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ULTRAZONE OZONE GENERATOR, 1922
Devices generating high levels of ozone, some of which use ionization, are used to sanitize and deodorize uninhabited buildings, rooms, ductwork, woodsheds, boats and other vehicles.
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In the U.S., air purifiers emitting lower levels of ozone have been sold. This kind of air purifier is sometimes claimed to imitate nature's way of purifying the air without filters and to sanitize both it and household surfaces. The United States Environmental Protection Agency has declared that there is "evidence to show that at concentrations that do not exceed public health standards, ozone is not effective at removing many odour-causing chemicals or "viruses, bacteria, mould, or other biological pollutants." Furthermore, its report states that "results of some controlled studies show that concentrations of ozone considerably higher than these [human safety] standards are possible even when a user follows the manufacturer’s operating instructions."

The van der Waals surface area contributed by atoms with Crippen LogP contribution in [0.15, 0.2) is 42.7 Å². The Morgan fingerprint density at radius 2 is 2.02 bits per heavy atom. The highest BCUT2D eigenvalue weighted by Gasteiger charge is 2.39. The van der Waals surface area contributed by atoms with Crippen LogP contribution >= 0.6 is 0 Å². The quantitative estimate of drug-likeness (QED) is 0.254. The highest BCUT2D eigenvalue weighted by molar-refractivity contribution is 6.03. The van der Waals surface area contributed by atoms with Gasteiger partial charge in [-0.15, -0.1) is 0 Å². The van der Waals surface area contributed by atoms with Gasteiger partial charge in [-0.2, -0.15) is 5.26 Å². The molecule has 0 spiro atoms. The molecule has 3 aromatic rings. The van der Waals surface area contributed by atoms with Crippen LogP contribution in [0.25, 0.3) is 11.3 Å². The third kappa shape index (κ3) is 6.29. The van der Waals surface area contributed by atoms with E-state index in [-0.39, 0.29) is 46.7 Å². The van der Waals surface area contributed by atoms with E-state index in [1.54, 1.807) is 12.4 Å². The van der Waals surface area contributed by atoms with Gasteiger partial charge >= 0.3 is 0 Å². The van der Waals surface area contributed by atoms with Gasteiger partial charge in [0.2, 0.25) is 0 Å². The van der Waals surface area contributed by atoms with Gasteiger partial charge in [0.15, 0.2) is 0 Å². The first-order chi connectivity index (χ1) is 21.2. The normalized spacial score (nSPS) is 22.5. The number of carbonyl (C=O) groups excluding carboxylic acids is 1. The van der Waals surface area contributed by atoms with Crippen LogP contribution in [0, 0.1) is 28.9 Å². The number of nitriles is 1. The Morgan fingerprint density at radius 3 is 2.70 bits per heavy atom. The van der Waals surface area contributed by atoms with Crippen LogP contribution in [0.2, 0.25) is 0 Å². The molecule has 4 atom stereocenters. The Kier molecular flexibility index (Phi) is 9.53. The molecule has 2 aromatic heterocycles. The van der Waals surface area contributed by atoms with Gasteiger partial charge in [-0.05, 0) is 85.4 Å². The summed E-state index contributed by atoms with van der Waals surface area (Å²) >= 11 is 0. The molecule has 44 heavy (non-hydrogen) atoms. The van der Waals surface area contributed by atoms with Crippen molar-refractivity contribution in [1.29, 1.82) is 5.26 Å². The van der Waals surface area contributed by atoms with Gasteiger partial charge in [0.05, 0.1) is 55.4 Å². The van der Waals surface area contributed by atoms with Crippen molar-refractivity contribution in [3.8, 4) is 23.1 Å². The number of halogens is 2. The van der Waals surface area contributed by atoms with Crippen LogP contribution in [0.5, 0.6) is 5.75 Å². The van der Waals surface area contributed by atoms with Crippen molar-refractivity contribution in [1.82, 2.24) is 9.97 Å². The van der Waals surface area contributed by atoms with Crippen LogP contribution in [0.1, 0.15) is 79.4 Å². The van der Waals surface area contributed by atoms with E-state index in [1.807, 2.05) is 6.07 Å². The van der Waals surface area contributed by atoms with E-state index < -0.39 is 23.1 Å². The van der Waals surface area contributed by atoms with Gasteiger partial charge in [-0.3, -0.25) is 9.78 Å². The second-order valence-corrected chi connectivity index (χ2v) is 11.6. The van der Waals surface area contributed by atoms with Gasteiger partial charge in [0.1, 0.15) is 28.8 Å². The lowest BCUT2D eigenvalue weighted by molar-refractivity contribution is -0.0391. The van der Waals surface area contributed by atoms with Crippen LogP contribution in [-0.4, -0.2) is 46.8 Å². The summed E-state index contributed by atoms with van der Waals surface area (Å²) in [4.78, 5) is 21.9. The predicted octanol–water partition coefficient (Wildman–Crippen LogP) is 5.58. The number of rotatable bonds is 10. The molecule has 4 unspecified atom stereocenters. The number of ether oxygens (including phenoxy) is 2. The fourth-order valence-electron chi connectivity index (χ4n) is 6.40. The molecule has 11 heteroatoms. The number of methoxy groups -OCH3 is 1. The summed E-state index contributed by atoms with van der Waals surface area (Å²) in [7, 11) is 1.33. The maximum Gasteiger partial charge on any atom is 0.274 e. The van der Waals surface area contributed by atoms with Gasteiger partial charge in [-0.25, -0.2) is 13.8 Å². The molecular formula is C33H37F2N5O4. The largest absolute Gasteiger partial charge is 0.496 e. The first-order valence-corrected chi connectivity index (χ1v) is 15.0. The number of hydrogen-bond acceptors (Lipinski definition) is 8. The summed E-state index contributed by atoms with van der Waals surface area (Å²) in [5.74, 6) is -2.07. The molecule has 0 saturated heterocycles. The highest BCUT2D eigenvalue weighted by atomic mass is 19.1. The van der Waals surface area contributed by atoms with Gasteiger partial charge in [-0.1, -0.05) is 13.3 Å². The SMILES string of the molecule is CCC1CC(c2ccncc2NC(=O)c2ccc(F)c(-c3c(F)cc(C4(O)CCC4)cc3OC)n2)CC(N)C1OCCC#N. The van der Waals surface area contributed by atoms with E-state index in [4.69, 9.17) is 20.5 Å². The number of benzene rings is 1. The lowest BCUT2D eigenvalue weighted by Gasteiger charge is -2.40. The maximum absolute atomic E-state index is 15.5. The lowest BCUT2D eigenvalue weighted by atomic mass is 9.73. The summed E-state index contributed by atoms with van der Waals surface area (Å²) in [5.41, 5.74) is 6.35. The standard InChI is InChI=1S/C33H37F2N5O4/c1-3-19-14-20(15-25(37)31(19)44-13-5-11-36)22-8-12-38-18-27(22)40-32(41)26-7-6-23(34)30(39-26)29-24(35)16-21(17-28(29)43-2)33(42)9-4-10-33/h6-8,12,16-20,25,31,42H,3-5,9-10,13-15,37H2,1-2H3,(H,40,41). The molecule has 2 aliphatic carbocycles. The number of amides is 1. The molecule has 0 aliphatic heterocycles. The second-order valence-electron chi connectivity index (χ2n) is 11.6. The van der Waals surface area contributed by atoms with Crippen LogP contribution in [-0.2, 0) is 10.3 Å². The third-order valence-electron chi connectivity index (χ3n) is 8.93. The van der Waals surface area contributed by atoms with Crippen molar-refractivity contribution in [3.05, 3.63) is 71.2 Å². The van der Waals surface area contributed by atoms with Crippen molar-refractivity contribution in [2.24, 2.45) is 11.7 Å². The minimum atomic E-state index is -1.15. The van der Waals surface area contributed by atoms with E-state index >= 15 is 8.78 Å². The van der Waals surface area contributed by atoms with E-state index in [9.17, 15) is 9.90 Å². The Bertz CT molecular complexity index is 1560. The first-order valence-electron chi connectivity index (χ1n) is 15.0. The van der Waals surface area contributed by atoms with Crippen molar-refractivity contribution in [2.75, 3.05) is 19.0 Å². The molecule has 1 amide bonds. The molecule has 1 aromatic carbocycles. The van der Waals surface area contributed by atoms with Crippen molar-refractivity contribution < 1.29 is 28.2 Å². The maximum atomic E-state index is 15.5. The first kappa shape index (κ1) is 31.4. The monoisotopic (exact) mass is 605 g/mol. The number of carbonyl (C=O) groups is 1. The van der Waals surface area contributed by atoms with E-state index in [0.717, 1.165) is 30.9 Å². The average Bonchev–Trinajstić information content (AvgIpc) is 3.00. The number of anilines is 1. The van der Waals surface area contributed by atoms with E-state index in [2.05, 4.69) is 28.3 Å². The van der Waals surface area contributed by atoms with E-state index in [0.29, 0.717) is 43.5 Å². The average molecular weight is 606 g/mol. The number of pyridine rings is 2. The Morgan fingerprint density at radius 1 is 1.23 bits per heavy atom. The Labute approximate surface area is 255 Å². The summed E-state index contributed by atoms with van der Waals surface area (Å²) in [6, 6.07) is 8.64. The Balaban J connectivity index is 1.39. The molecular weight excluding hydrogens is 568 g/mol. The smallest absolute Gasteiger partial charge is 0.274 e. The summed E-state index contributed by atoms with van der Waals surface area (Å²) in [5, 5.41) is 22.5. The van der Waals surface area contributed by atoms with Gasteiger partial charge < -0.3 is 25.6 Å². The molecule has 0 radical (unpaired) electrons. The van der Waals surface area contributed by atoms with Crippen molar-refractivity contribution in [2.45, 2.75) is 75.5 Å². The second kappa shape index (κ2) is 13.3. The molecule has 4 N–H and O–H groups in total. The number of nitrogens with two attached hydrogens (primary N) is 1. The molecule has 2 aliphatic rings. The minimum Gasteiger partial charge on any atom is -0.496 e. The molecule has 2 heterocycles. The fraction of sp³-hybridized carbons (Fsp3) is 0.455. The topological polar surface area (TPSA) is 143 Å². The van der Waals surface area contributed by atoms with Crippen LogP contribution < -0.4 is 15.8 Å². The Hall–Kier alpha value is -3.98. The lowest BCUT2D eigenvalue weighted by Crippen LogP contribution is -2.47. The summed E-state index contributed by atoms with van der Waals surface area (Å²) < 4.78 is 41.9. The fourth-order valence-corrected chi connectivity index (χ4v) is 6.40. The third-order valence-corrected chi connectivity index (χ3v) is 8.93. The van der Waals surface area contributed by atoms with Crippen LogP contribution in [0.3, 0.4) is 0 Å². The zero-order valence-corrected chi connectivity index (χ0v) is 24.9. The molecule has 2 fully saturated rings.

The US government successfully sued one company in 1995, ordering it to stop repeating health claims without supporting scientific studies, if that is the case we think it should be classed as Quackery.
Bruce Hammond Collection